Borland has an interesting background, and a local connection

Take a look at Borland’s online bio and you will notice some notable stops along the way.

Not only does Borland have an impressive resume on the football field, but he also coached track and field at UW-Whitewater between 1994-2002.

In 2000, he actually led the women’s track and field team to a fourth-place finish at the NCAA Division III Outdoor Track and Field Championships. That was enough for him to be named national coach of the year.

In addition, Borland also has a local connection. He served as defensive coordinator for Baker University for three seasons between 1991-93. At Baker, he even served as the head softball coach for the Wildcats. So this area certainly won’t be new to Borland.


Jeff Coffman 1 year, 4 months ago

14 years with the same head coach...This to me is exciting,

You can see it took 4 years to get some traction at Buffalo.

The comparison of KU and Buffalo is a little different, just because the Big XII is definitely known for its high flying offenses. It'll be interesting to see how this goes this year, but really into 4 years from now.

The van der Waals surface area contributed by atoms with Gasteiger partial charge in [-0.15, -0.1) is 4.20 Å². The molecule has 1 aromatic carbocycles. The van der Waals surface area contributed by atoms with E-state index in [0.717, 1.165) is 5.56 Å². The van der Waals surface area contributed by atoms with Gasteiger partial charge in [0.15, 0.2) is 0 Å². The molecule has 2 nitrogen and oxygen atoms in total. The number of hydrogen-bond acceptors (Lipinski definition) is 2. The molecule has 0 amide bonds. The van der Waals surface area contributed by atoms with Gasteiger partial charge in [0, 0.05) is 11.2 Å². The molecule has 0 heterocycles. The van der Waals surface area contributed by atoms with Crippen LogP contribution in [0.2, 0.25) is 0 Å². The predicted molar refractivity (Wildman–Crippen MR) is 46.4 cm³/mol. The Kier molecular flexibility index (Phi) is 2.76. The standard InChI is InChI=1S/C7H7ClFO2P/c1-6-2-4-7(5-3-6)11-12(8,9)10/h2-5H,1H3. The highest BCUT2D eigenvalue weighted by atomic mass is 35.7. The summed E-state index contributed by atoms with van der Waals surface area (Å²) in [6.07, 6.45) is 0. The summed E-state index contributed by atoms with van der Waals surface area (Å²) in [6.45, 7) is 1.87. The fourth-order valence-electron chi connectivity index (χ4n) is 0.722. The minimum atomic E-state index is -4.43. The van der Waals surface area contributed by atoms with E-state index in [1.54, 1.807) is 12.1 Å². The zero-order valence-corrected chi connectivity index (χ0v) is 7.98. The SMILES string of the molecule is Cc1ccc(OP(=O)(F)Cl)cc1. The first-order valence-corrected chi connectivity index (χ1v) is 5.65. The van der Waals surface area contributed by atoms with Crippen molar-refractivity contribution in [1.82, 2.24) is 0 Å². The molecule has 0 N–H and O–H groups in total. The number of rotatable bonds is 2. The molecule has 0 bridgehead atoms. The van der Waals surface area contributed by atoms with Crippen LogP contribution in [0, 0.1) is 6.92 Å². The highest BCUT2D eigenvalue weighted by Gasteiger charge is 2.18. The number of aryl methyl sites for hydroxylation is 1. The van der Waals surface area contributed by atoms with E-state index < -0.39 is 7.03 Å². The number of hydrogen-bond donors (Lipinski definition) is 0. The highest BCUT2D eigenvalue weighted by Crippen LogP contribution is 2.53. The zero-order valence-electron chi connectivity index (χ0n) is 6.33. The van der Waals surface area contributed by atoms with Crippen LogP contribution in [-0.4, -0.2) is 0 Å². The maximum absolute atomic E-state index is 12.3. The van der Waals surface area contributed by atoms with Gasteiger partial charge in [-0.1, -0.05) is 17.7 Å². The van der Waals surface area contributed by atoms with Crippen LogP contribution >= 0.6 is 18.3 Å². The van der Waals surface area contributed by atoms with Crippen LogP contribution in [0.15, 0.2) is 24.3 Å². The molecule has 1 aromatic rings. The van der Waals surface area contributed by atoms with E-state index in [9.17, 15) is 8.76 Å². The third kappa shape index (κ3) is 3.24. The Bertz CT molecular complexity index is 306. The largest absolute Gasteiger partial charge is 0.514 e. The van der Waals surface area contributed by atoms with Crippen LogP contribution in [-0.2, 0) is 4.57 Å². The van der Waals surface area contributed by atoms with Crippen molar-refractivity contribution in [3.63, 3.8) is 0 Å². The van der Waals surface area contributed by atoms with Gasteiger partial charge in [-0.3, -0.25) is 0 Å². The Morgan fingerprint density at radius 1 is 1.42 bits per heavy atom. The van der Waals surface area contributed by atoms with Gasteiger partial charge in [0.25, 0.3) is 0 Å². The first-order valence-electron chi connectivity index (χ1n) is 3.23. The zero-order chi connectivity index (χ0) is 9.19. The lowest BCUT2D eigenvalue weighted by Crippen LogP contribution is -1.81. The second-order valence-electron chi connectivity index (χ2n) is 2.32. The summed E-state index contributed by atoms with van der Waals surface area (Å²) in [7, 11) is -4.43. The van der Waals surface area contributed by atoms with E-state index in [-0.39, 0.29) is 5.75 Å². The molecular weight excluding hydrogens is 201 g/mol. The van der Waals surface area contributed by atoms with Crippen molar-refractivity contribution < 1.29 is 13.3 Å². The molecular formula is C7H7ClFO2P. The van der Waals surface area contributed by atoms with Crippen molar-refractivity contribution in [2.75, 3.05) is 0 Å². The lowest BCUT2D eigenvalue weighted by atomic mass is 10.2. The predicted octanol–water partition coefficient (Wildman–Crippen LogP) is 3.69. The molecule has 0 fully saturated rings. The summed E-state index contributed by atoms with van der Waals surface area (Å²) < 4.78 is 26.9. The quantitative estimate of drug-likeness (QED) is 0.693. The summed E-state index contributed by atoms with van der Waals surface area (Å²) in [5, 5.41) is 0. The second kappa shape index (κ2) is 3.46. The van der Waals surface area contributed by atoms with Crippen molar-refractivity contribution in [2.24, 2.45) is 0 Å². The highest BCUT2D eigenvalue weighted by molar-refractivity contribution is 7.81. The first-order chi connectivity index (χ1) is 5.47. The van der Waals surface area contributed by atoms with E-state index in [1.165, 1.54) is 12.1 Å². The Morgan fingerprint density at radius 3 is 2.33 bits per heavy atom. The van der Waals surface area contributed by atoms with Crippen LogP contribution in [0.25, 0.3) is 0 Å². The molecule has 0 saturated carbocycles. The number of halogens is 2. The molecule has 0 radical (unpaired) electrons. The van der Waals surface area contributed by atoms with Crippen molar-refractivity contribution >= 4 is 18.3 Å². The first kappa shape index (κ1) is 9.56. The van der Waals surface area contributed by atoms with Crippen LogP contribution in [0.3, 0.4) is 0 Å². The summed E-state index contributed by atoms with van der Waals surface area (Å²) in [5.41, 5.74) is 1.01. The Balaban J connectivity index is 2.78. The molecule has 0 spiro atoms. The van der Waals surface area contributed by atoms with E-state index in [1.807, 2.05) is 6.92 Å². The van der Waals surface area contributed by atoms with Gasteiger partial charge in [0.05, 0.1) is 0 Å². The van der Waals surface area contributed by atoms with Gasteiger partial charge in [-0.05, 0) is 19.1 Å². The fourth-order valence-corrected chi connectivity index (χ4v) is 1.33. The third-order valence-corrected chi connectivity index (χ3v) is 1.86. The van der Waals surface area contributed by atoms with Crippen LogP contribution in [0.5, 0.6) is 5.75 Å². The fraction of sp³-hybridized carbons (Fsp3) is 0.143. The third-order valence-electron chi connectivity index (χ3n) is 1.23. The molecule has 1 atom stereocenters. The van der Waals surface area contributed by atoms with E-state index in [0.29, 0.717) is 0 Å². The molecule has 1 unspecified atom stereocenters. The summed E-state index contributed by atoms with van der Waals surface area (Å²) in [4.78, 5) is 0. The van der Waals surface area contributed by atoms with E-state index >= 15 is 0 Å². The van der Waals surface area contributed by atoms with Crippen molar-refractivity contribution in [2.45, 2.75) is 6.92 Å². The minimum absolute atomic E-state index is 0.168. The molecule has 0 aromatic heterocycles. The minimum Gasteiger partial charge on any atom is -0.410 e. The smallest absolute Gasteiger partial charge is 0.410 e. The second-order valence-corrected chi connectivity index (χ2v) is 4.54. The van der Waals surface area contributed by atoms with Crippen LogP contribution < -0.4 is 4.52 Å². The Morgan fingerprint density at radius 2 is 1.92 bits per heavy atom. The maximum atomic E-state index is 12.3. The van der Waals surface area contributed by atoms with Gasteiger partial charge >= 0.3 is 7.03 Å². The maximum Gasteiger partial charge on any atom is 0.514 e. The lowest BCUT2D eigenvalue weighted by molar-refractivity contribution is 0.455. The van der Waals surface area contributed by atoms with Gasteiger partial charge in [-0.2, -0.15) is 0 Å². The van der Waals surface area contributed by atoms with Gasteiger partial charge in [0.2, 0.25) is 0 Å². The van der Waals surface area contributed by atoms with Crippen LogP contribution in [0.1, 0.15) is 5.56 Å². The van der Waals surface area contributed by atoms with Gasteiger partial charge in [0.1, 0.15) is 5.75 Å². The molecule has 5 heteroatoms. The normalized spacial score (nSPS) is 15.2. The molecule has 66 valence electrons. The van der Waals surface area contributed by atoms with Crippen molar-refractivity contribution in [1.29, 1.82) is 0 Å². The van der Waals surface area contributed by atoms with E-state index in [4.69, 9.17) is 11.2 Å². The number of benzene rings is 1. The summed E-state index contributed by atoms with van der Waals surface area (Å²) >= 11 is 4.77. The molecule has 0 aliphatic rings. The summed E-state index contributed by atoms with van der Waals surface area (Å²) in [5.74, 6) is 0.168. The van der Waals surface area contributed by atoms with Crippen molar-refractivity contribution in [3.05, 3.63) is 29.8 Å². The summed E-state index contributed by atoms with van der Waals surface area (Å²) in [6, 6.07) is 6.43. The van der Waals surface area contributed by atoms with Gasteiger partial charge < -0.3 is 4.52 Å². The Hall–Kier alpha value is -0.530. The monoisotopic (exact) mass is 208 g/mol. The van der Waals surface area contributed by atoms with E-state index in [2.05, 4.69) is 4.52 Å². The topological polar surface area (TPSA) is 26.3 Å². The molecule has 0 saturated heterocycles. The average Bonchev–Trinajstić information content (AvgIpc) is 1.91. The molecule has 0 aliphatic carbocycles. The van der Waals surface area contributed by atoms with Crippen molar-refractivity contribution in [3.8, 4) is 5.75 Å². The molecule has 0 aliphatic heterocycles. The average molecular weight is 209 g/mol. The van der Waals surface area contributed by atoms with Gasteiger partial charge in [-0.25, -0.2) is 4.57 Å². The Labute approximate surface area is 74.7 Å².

John Strayer 1 year, 4 months ago

Isn't a change from 3-4 to 4-3 limited by personnel? Does KU have enough D-linemen to provide a rotation for 4 players? Also...isn't linebacker a deep position right now?

Dirk Medema 1 year, 4 months ago

John - Some of the depth question is a matter of how the person on the edge is labeled. An OLB could also be a fast DE. Same player. Just a different label. Some of the LB depth is also a matter of including some safeties to compensate for the pass happy oppositions. It will be interesting to see where everyone lands.

Dirk Medema 1 year, 4 months ago

2018 was the year Bowen changed up his approach to coverage resulting in a lot of takeaways.

It will be difficult to roll this year if it’s a significantly different scheme with no spring for implementing. Still confident the pieces are there for improvement.

Commenting has been disabled for this item.